Literature Inspired Fashion: Elizabeth Bennet
We all have characters from movies and literature that we identify with and relate to. This is the first in a series of literature inspired fashion – looks interpreted from well-loved books, as well as some you may not have heard of. One thing is for sure, all of them have great style. Avid readers will know the joys of imagining every minute detail written in their favorite books, and I’m going to take that one step further here. The first in the series is, not surprisingly, Elizabeth Bennet, from the book Pride and Prejudice, first published in 1813.
Better known as Lizzie Bennet, she and her beautiful older sister Jane (not to mention three other sisters), wore beautiful clothes; and Jane Austen unwittingly gave us an insight into the fashion and style sense of the early 1800s.
The Bennet sisters were not wealthy; they wore demure, understated clothes, but managed to make a statement wherever they went.
The trends at the time were high waisted empire dresses and flowy fabrics in light or earthy tones. Sleeves, if present, were usually puffed sleeves.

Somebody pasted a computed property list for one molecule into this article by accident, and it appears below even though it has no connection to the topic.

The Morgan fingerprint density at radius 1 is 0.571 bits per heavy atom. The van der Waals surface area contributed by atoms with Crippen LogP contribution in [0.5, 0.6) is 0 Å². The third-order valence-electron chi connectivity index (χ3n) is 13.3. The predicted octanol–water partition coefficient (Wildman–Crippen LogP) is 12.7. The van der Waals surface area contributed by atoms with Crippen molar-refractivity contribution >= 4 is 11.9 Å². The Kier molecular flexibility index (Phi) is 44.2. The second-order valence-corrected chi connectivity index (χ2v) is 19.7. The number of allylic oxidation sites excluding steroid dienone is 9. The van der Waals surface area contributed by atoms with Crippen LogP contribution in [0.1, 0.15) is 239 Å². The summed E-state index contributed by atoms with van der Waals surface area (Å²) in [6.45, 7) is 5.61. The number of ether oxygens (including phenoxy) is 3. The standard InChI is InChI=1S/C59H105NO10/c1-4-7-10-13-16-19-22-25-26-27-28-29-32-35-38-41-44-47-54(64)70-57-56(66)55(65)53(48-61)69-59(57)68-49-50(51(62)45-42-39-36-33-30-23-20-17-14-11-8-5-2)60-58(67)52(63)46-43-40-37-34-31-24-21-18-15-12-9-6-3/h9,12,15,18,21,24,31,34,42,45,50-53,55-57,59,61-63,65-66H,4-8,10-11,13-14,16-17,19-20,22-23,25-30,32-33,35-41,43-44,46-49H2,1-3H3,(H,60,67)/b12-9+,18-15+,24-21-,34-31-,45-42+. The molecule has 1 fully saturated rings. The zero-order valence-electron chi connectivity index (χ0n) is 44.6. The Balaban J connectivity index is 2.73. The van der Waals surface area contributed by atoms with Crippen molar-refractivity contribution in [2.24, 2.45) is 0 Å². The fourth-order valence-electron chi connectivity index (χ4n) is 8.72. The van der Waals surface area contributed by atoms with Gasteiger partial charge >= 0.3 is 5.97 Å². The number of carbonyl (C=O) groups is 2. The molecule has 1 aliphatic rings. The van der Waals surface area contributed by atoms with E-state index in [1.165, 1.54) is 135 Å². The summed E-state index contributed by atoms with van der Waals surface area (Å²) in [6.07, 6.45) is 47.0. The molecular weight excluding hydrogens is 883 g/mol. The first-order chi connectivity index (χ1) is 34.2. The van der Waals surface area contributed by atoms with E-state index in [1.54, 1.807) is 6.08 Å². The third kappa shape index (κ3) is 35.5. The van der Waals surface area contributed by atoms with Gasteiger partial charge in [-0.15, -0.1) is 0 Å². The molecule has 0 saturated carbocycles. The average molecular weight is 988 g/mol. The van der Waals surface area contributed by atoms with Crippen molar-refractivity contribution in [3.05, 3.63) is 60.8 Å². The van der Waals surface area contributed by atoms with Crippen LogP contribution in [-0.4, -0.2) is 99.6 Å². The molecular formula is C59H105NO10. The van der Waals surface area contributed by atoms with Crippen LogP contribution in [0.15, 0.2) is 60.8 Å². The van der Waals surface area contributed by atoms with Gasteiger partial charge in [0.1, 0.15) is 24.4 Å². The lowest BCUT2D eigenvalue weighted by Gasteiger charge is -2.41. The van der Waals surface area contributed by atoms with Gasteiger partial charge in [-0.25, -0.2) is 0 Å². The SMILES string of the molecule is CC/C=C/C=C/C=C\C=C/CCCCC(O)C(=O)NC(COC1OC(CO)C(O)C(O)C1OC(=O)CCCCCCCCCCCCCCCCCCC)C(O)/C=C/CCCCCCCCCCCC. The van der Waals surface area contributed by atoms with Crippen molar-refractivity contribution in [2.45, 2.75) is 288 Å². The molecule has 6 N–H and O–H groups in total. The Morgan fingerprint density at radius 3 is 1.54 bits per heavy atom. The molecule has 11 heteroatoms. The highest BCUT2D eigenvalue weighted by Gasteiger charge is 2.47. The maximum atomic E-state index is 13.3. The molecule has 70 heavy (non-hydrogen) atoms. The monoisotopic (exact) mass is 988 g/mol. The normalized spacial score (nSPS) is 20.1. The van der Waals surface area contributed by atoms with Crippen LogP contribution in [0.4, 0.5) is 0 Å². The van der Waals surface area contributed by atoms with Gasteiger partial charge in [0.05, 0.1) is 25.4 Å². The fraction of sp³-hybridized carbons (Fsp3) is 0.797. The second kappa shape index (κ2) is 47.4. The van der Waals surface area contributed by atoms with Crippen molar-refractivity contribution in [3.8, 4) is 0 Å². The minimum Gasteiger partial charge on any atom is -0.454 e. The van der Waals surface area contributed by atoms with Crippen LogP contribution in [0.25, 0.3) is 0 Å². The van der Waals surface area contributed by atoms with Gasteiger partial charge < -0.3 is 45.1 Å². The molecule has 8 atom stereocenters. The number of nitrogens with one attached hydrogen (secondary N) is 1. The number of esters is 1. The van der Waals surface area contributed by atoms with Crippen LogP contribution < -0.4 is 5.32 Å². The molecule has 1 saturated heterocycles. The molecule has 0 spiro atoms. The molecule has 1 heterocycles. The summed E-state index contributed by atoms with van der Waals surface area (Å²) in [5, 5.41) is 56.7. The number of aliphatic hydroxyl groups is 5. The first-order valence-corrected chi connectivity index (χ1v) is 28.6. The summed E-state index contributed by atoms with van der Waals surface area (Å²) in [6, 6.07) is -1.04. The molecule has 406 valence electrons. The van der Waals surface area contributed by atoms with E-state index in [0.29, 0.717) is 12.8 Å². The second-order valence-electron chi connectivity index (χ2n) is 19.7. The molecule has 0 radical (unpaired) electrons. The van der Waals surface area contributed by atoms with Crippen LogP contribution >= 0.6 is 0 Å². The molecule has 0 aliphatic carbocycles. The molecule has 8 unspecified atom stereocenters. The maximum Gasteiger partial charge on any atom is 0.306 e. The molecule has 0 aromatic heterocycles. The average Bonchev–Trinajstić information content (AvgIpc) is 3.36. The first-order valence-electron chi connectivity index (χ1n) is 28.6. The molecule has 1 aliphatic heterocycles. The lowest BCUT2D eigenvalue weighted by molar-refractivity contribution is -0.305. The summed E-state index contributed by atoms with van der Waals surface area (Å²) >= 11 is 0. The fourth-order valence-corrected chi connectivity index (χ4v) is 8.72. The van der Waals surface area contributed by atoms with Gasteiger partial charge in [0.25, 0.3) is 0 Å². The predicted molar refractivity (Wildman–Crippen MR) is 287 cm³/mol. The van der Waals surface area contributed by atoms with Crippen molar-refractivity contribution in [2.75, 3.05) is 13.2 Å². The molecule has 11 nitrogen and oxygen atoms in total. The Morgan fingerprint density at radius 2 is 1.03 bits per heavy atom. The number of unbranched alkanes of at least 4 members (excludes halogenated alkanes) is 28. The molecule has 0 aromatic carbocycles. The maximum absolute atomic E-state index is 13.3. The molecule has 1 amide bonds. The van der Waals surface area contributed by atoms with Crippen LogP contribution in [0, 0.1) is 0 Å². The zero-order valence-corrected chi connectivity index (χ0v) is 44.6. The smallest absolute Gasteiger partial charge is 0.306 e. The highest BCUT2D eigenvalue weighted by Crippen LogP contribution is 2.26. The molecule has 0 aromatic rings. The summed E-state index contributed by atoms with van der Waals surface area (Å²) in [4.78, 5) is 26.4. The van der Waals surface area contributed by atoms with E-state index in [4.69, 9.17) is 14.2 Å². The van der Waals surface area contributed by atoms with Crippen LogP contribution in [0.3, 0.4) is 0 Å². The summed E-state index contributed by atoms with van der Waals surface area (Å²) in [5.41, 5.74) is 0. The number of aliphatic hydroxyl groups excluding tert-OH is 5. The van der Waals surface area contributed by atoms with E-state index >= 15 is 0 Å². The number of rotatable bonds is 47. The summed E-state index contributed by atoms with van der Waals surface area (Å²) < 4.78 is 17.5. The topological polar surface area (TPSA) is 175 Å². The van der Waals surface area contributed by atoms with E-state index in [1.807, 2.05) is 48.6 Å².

A daytime outfit for Lizzie would be a flowy dress, maybe in tones like deep blues, soft browns, or forest green, with a three fourth sleeve.
Otherwise, evening gowns were usually sleeveless, worn with short jackets. Some daring women wore plunging necklines, but that wasn’t Lizzie’s style.
Hair was left loose with a middle part. I know Keira Knightley had bangs in the 2005 movie, but nobody really had bangs or layers at the time. Occasionally, women would wear a beautiful intricate up-do.
While dressing up for social evenings or dinners, women carried shawls, usually with paisley prints. This would elegantly protect them from the cold. Also, the paisley prints set off a beautiful contrast to the solid coloured dresses.
Here’s how we can interpret this in the 21st Century
The 21st century Lizzie, although understated would nevertheless make a statement with a spunky accessory, be it a funky jacket or cool handpainted shoes. We think she’d be partial to monotones, but still happy to add prints and patterns in subtle ways to her look. So go ahead and Lizzie-fy yourself!
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